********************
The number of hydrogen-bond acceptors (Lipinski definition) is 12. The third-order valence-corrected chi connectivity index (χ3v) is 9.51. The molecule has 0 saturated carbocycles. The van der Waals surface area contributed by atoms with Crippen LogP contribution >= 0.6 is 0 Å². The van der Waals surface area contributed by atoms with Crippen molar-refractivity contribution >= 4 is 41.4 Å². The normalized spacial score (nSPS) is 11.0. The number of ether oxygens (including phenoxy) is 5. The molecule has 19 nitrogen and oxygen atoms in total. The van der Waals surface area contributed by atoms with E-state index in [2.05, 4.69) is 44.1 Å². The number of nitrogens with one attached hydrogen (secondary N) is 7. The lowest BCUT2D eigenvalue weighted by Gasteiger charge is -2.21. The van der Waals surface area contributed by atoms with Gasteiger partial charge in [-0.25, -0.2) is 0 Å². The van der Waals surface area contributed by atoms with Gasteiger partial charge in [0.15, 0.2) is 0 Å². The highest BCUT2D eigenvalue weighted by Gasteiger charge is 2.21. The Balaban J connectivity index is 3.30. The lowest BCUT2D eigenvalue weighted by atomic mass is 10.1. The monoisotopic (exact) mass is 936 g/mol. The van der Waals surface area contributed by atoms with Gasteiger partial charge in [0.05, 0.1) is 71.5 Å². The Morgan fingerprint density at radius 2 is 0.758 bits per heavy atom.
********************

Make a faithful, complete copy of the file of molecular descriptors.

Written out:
The number of hydrogen-bond acceptors (Lipinski definition) is 12. The third-order valence-corrected chi connectivity index (χ3v) is 9.51. The molecule has 0 saturated carbocycles. The van der Waals surface area contributed by atoms with Crippen LogP contribution >= 0.6 is 0 Å². The van der Waals surface area contributed by atoms with Crippen molar-refractivity contribution >= 4 is 41.4 Å². The normalized spacial score (nSPS) is 11.0. The number of ether oxygens (including phenoxy) is 5. The molecule has 19 nitrogen and oxygen atoms in total. The van der Waals surface area contributed by atoms with E-state index in [2.05, 4.69) is 44.1 Å². The number of nitrogens with one attached hydrogen (secondary N) is 7. The lowest BCUT2D eigenvalue weighted by Gasteiger charge is -2.21. The van der Waals surface area contributed by atoms with Gasteiger partial charge in [-0.25, -0.2) is 0 Å². The van der Waals surface area contributed by atoms with Gasteiger partial charge in [0.15, 0.2) is 0 Å². The highest BCUT2D eigenvalue weighted by Gasteiger charge is 2.21. The Balaban J connectivity index is 3.30. The lowest BCUT2D eigenvalue weighted by atomic mass is 10.1. The monoisotopic (exact) mass is 936 g/mol. The van der Waals surface area contributed by atoms with Gasteiger partial charge in [0.05, 0.1) is 71.5 Å². The Morgan fingerprint density at radius 2 is 0.758 bits per heavy atom.